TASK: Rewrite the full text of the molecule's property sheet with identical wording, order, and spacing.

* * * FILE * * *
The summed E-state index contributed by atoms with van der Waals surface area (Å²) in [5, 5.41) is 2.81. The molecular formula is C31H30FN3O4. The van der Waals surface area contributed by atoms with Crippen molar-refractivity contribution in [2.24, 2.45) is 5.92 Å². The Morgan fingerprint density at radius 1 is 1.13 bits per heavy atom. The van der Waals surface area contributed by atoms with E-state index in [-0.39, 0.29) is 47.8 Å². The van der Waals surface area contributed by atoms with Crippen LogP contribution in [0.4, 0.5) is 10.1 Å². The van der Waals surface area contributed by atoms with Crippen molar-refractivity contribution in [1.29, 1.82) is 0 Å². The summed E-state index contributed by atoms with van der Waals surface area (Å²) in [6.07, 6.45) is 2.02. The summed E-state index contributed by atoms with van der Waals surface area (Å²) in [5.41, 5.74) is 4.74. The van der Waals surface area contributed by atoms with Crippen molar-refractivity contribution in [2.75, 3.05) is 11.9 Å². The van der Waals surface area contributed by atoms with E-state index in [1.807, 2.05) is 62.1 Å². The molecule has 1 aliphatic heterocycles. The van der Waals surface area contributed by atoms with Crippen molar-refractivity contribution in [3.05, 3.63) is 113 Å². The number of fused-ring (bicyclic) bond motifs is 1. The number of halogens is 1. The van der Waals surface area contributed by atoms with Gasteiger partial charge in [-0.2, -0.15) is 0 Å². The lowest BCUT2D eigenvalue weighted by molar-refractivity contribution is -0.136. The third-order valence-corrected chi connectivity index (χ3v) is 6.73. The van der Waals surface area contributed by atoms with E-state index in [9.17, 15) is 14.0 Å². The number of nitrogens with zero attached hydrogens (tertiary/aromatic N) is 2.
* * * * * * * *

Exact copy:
The summed E-state index contributed by atoms with van der Waals surface area (Å²) in [5, 5.41) is 2.81. The molecular formula is C31H30FN3O4. The van der Waals surface area contributed by atoms with Crippen molar-refractivity contribution in [2.24, 2.45) is 5.92 Å². The Morgan fingerprint density at radius 1 is 1.13 bits per heavy atom. The van der Waals surface area contributed by atoms with E-state index in [-0.39, 0.29) is 47.8 Å². The van der Waals surface area contributed by atoms with Crippen LogP contribution in [0.4, 0.5) is 10.1 Å². The van der Waals surface area contributed by atoms with Crippen molar-refractivity contribution in [1.29, 1.82) is 0 Å². The summed E-state index contributed by atoms with van der Waals surface area (Å²) in [6.07, 6.45) is 2.02. The summed E-state index contributed by atoms with van der Waals surface area (Å²) in [5.41, 5.74) is 4.74. The van der Waals surface area contributed by atoms with Crippen molar-refractivity contribution in [2.75, 3.05) is 11.9 Å². The van der Waals surface area contributed by atoms with E-state index in [1.807, 2.05) is 62.1 Å². The molecule has 1 aliphatic heterocycles. The van der Waals surface area contributed by atoms with Crippen molar-refractivity contribution in [3.05, 3.63) is 113 Å². The number of fused-ring (bicyclic) bond motifs is 1. The number of halogens is 1. The van der Waals surface area contributed by atoms with Gasteiger partial charge in [-0.2, -0.15) is 0 Å². The lowest BCUT2D eigenvalue weighted by molar-refractivity contribution is -0.136. The third-order valence-corrected chi connectivity index (χ3v) is 6.73. The van der Waals surface area contributed by atoms with E-state index in [9.17, 15) is 14.0 Å². The number of nitrogens with zero attached hydrogens (tertiary/aromatic N) is 2.